Mr Tan Chuan-Jin, President of SEA Games Federation and President of the Singapore National Olympic Council, delivering his speech at the Closing Ceremony of the 28th SEA Games. Photo: SINGSOC/Action Images via Reuters

16 Jun
2015

Speech by Mr Tan Chuan-Jin at the 28th SEA Games Closing Ceremony

Category: SEA Games , Speech

SPEECH BY MR TAN CHUAN-JIN, PRESIDENT OF SEA GAMES FEDERATION, AT THE 28TH SEA GAMES CLOSING CEREMONY ON TUESDAY, 16 JUNE 2015

President Tony Tan
Your Royal Highnesses
Excellencies
Members of the IOC and SEA Games Federation
Ladies and Gentlemen
Friends

We are reaching the end of the 28th SEA Games. On behalf of the SEA Games Federation, I would like to thank Singapore and Singaporeans for hosting an extraordinary SEA Games.

These Games will be a memorable one for many of us for years to come. It has been made possible by all the countries in our region. It was made special because of you – the athletes on the stage, the officials and volunteers behind the scenes, and all of you spectators in the stands.

Our Athletes

During the Games, we often only see what happens on the competition arenas – and that can be over as quickly as a matter of seconds, like in the 100m sprint. We also often only remember the triumph – those who made the podium, and not those who came just shy of a medal. But behind all of these lie a common trait: months and years of hard work and sacrifice. There is no athlete who is not proud of representing his or her country, and no team which does not set out to do its best. We see the same in the coaches, trainers, support staff, family and friends who have all given their all. Remember this as we cheer them on. Athletes and officials, you have all been proud ambassadors of your country.

Our athletes inspire us not just with their records and medals, but also with their spirit. We watched with admiration 11 year-old Oo Shun Lei Maw from Myanmar, when she fearlessly competed against her older counterparts in the swimming pool. We applauded with respect Singapore’s Ashley Liew, for pausing to wait for other runners when they took a wrong turn in the marathon.

Our Volunteers and Officials

These games would not have been possible without the dedication of the nearly 17,000 special individuals from Team Nila who have made us all feel welcomed. We smiled at 87-year-old Joseph Tan, who supported as a volunteer photographer. We beamed with pride at Amin bin Rosle, who did not let his autism get in the way of fulfilling his role as a stretcher-bearer and performer during the opening ceremony.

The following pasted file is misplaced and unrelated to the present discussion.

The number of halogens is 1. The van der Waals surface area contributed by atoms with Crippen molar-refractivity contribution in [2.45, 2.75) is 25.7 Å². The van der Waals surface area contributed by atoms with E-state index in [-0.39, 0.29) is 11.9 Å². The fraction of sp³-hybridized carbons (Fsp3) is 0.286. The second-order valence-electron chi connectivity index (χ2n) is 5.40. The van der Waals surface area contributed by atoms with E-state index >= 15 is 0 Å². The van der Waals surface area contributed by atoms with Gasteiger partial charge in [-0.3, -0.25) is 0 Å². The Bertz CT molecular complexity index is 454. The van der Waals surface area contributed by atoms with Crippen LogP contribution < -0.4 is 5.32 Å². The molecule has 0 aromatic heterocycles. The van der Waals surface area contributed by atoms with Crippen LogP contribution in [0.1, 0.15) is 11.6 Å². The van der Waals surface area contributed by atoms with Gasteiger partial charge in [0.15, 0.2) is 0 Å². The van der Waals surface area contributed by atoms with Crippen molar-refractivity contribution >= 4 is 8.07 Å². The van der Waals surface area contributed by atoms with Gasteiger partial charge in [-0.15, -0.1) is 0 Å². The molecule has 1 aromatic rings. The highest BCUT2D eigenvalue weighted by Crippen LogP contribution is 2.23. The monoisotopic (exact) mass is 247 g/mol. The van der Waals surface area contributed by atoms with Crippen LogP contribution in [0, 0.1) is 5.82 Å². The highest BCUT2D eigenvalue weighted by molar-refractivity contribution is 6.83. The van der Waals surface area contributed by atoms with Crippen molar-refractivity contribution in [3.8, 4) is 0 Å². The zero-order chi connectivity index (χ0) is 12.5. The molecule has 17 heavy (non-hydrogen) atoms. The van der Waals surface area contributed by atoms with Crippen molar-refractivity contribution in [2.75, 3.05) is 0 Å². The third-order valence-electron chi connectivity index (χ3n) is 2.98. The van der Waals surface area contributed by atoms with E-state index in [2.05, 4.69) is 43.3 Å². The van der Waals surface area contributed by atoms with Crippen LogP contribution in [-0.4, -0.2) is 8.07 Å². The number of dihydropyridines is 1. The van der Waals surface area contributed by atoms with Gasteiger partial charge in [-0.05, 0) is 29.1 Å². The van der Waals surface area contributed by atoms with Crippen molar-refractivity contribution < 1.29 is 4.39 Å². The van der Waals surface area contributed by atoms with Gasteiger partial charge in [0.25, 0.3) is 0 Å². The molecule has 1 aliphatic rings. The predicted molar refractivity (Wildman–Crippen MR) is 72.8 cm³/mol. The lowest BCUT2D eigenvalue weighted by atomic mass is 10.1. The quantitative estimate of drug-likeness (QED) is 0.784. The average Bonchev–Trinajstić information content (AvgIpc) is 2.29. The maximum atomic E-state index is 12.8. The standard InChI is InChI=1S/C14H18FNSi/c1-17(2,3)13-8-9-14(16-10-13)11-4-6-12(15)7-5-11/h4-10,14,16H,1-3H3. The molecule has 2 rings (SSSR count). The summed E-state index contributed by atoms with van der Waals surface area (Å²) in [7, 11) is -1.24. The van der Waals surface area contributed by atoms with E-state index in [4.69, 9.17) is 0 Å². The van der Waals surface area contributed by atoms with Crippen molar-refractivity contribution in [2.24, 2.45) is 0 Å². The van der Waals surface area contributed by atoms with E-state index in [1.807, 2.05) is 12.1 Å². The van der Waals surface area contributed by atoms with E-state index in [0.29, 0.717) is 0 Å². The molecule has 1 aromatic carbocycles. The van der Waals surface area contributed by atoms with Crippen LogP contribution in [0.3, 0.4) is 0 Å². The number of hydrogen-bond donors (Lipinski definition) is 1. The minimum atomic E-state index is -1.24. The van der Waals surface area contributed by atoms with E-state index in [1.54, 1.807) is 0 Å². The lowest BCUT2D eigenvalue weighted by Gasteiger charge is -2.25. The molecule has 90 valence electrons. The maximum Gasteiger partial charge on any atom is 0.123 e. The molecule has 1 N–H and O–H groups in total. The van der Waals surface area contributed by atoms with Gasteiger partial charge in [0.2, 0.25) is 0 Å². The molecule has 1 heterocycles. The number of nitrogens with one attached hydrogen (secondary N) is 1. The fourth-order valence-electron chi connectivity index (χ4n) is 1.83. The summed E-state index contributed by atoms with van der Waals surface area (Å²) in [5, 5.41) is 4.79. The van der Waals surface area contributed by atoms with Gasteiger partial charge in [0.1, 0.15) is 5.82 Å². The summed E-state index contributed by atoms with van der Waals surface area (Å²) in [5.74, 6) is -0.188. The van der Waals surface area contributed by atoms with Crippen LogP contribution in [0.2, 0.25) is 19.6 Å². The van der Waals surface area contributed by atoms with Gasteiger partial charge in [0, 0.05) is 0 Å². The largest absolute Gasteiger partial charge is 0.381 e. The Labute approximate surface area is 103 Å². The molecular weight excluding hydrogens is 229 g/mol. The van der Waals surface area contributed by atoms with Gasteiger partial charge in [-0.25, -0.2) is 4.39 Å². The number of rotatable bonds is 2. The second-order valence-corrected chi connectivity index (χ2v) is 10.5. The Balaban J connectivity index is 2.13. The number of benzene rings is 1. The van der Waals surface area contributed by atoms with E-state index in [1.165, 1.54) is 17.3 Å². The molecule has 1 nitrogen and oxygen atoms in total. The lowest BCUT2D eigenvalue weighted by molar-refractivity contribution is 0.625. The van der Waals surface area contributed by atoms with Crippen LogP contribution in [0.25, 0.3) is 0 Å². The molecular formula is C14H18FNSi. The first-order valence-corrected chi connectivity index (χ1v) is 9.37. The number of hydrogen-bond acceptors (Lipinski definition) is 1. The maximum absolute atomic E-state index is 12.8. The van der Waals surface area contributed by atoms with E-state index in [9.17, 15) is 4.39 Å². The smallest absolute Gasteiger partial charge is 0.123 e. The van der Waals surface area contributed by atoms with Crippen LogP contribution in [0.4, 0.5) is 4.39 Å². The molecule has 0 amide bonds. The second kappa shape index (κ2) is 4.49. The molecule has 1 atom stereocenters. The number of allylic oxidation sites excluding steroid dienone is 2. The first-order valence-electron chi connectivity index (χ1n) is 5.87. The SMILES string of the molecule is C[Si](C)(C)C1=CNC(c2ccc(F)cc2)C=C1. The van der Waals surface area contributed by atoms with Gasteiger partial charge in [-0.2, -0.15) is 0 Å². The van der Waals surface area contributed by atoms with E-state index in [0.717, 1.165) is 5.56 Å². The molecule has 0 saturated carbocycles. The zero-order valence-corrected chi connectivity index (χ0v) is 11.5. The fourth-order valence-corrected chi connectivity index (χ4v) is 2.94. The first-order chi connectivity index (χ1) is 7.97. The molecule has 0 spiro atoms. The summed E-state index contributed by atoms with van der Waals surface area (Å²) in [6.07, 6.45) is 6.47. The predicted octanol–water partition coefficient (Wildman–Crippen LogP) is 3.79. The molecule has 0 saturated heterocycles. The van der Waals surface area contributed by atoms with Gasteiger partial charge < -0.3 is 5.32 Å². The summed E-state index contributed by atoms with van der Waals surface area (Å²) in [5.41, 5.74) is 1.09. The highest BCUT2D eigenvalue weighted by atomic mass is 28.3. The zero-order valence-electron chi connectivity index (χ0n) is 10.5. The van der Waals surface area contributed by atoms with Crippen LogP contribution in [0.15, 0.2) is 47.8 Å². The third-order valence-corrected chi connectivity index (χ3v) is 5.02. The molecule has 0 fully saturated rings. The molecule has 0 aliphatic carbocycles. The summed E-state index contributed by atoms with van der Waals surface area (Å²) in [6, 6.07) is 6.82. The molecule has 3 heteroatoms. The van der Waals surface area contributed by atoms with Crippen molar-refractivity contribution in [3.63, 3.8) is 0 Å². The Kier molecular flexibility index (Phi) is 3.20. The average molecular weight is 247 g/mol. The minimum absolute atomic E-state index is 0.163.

Along with the security personnel, cleaners and so many who worked round the clock to enable the Games to go on, thank you for your tireless dedication and hard work.

Our Fans

And to the fans – what would these games be without you? You cheered your heart out and stomped your feet sore. It was near hysteria at many events and we loved it! We are glad to see so many of our South East Asian friends here in Singapore and turning out in droves to support their home nations. From my Facebook, Tuck Keong shared how he saw Thai fans holding up the word ‘Friend’ along with the Thai and Indonesian flags during the football semi-finals. Christopher, who was an usher at the squash venue, saw many athletes meeting up with old fighting mates and high five-ing and hugging each other. He shared, “So nice and heart-warming. What I saw was friendship first, competition second… Great!” Melissa shared that Malaysian hockey fan supporters, even as they were celebrating their team’s win over Singapore, did not neglect to cheer and say ‘Good job, Singapore’ – holding a Singapore scarf in one hand, and the Malaysian flag in the other.

These are the people and events that made the Games. This is the spirit of ASEAN.

Our Spirit of the Games

During the Games, an earthquake struck Mount Kinabalu in Sabah. A number of lives were lost – nine came from Tanjong Katong Primary School, but it was not just Singapore who faced loss. Other countries, including our neighbours, were also affected. Thank you to many of our athletes who visited the school to pay their tributes and respect, even while competitions were still on. While we are devastated at the loss, there is also much to be inspired by the way the students and teachers lived. I’d like to end by reading from the blog put up by the teachers and students. This was their last post before the earthquake.

Their blog was entitled “It’s not the mountain we conquer but ourselves”.

“Though it was an exhausting hike to Pendant Hut, step by step, inch by inch, we all made it up! It wasn’t easy but they all succeeded getting up there. How did they make it up? The answer? Each other. They encouraged each other. They helped their friends by retrieving water bottles from their bags when it was hard to reach. They checked in with their friends by asking “How are you?” “Are you okay?” They were effective. They pressed on. They utilised each other to give them strength. Eventually, they reached Pendant Hut. Together.”

This is the spirit of endeavour, of never giving up. This is also the spirit of teamwork and friendship, where together we are strong. And these are the same qualities that we have witnessed and celebrated throughout the 28th SEA Games. Let us continue to keep this spirit burning in us and build closer ties in kinship as we progress together as a region.

On behalf of all of us here in Singapore, we say thank you for this truly wonderful experience. I wish you all a safe journey home and see you in Malaysia in 2017.

Thank you.

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